Ninety-six shades of emotion in today’s age of emojis4 min read . Updated: 03 Sep 2020, 09:39 PM IST
The hullabaloo on TV over a young woman’s alleged role in an actor’s shortened life makes one wonder why facial expressions, or a lack thereof, are taken so easily as signifiers of ‘guilt’
I watch in awe the benumbing spectacle of people feeding voyeuristically off what has taken over “Prime Time" news. As TV channels play out an interview with the “prime suspect" in the alleged homicide/suicide of a popular young actor, and one gets intimate details of a relationship gone wrong, my mind is in a whirl. I am not so bothered by the presence (or lack thereof) of “evidence" that may incriminate the young woman on our screens. Rather, I wonder how human beings can respond to faces and emotions portrayed as indicators of guilt or otherwise, and mentally condemn them.
Our social interactions, especially in the pre-pandemic world of physical meet-and- greet, have drawn upon our reading of faces. This has been stretched into the digital domain as well, and I have received emojis expressing every conceivable emotion from people of varied social groups. A “hugging face" or a “face blowing a kiss" sent by a female friend is likely to be received warmly, while the response may not be so certain if sent by a stranger, especially of the opposite gender. My heart goes out to students who surreptitiously exchange emojis of yawning faces on Whatsapp as they sit through hours and hours of online classes.
Clearly, an emoji is better than a thousand words when it comes to expressing emotions. I decided to check the number of emoji faces available for use. The Unicode page reveals 96 face emojis listed currently. “A smiling face with a tear" to show that you are “feeling touched" is among the recent additions to this list, and this list is only likely to get longer in the future. Clearly, the battle of displaying emotions is going to get even more intense.
Facial emotions constitute a universal language. A Dutch friend of mine, for example, uses the same emoji of a “smiling face with heart eyes" on Instagram as another friend from Nairobi, and the two would need no lessons in cross-cultural communication to understand these emotions.
What could explain the universality of such facial expressions? It would appear that, as in most cases associated with behavioural theory, the innate nature of facial expressions and their homogeneity across cultures would have to do with the Darwinian theory of evolution. Research suggests that facial expressions which would have signalled an existential threat have guided us humans to take appropriate action aimed at self-preservation. Similarly, by the Darwinian theory of natural selection, faces that spelt warmth and invitation may have meant higher chances of “biological fitness" through reproductive success.
However, facial emotions are plagued by gender stereotypes and biases. Ironically, these are also universal. Women are perceived to be more emotional than men, including in their decision-making. At the same time, women are typically also seen as less prone to expressing emotions typically seen as more masculine, such as those of anger and pride. The problem with these perceptions is that they mistakenly equate the emotions experienced with what gets displayed.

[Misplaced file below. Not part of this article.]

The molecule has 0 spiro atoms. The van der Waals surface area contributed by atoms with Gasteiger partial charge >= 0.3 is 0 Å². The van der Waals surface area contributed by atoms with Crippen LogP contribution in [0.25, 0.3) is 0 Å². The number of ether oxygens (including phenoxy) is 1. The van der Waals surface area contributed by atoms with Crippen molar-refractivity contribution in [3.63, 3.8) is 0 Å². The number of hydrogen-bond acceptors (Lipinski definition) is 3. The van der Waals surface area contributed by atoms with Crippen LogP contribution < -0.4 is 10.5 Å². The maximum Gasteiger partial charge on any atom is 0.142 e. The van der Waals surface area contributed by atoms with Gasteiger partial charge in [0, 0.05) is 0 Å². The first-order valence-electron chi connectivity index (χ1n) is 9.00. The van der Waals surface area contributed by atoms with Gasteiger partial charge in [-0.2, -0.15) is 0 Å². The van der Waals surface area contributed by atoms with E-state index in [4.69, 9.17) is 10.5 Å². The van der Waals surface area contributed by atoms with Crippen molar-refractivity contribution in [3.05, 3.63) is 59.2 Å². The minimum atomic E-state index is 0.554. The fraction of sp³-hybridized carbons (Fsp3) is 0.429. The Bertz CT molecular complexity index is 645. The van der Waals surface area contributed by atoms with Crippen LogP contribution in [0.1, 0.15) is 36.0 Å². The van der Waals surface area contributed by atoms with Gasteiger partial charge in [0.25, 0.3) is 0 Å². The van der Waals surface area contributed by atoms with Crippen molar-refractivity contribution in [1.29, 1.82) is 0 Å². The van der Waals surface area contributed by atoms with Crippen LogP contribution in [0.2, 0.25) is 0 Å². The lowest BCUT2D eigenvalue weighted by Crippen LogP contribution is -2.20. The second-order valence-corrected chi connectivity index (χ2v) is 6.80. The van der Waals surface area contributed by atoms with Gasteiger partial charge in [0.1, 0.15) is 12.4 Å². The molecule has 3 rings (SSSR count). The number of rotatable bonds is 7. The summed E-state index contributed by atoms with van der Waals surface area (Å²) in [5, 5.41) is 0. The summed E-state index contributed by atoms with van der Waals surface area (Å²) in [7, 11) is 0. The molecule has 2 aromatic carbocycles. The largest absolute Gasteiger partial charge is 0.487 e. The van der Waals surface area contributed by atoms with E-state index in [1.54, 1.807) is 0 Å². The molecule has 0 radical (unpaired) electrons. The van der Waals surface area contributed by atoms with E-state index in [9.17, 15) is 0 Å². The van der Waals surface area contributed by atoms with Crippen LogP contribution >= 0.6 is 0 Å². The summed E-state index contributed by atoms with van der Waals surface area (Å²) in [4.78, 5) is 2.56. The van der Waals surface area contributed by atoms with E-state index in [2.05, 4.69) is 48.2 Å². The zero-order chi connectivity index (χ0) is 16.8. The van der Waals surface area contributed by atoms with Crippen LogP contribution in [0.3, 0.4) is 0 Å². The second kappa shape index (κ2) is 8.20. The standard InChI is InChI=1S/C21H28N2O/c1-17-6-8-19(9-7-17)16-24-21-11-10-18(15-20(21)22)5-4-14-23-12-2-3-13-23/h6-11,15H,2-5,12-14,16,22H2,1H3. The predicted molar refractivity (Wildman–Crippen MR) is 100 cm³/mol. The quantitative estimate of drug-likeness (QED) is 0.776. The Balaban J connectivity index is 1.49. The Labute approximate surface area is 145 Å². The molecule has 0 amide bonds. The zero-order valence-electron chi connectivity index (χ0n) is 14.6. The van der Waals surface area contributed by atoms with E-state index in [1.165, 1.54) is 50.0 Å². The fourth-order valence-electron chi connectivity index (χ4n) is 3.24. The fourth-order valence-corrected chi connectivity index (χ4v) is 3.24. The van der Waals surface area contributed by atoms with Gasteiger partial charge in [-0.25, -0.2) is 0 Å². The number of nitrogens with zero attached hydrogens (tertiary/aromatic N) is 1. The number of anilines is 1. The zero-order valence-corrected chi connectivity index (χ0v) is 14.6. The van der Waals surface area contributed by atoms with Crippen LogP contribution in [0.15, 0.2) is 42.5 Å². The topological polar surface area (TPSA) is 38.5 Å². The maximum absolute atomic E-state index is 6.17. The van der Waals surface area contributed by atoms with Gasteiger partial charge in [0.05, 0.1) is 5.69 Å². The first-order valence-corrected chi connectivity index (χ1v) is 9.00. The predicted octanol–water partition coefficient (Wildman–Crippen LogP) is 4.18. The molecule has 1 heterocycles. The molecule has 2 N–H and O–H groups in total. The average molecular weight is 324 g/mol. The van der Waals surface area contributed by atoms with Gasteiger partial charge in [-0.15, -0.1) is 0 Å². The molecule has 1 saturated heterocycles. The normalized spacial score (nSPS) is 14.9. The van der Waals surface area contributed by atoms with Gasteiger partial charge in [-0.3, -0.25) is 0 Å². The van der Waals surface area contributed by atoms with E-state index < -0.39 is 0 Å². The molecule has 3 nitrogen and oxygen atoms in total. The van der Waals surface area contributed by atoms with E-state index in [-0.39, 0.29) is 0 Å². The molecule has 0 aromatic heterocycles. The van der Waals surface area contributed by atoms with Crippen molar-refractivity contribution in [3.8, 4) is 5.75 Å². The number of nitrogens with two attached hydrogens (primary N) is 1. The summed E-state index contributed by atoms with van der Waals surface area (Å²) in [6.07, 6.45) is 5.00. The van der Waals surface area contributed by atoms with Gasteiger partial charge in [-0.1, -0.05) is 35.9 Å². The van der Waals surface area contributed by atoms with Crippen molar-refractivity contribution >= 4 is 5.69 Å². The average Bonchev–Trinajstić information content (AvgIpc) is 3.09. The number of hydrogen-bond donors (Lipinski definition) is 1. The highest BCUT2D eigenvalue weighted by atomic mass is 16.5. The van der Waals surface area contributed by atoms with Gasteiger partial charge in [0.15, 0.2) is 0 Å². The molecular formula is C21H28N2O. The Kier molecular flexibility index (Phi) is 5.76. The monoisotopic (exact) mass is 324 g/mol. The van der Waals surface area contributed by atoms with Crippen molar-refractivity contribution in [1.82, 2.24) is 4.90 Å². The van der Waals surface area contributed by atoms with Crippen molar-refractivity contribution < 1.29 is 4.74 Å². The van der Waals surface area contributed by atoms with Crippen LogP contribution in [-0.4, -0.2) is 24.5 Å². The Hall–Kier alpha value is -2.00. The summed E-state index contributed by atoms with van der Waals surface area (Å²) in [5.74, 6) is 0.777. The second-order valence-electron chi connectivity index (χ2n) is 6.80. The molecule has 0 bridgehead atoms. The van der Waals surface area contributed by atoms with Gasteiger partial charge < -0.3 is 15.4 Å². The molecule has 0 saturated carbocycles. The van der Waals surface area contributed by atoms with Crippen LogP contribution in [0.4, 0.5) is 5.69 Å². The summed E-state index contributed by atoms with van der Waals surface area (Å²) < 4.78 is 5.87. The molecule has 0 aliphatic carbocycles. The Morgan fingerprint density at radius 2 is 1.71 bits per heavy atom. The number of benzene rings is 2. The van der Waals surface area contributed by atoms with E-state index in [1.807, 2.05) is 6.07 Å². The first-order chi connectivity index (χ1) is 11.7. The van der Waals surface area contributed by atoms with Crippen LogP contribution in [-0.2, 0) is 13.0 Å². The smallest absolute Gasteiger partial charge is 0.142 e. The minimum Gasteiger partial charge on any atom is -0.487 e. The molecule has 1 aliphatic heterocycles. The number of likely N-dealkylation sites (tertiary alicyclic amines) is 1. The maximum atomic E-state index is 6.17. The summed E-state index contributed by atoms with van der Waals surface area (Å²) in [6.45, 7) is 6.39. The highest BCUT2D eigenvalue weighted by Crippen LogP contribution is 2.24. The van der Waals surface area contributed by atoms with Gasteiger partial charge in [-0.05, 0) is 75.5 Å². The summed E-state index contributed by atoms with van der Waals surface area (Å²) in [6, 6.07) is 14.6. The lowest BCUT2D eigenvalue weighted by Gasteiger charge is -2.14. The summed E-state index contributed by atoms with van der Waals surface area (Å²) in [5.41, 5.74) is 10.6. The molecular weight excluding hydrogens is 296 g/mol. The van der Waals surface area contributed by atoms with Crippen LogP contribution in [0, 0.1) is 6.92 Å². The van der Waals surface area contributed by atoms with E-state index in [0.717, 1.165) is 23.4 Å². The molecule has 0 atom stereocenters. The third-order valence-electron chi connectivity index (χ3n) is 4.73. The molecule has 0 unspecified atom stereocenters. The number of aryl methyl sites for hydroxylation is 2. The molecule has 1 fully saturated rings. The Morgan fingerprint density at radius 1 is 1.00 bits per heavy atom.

Culturally, almost universally, it is the woman who is supposed to infuse emotion into her roles as mother, daughter, wife, daughter-in-law and sister. The display of such emotions in a professional sphere, however, is often seen as an indicator of weakness, even worthy of punishment. A male who tears up may, on the other hand, be actually seen as vulnerable, “human", and a better leader than one who is in greater control over his emotions. Conversely, a woman who is less self-effacing, more confident and forceful in her personal or professional life is seen as having qualities with negative valence. The very same qualities in a male are seen as highly positive and are feted and celebrated. One has only to think of Barack Obama versus Indira Gandhi or Margaret Thatcher to see how widespread these prejudices based on perceptions of gender-based emotions really are.
The manner in which men and women are supposed to respond to certain stimuli are equally likely to be subject to gender-based biases. Death, as a phenomenon, calls for emotions on a grand scale, and who better for this than women? This would explain the custom in states like Rajasthan of upper castes hiring a group of professional mourners, usually women of lower caste, called rudaalis, who were engaged to publicly display grief after men died. Captured in the 1993 film Rudaali, social status considerations prevented overt shows of grief on the part of other family members, and led to the hiring of these women. It is inconceivable that such a task of professional mourning could be carried out by men.
That brings us to the curious case of a national obsession with face reading having joined forces with a supposedly “unemotional" Rhea Chakraborty on TV, responding to external stimuli, to pronounce a “guilty" verdict based on the lack of—or contrarian—emotions on display. The only thing she may really be guilty of, perhaps, is not knowing which of the 96 emoji faces she should’ve put on display in her unmasked avatar for TV cameras.
Tulsi Jayakumar is professor of economics at SP Jain Institute of Management and Research, Mumbai. These are the author’s personal views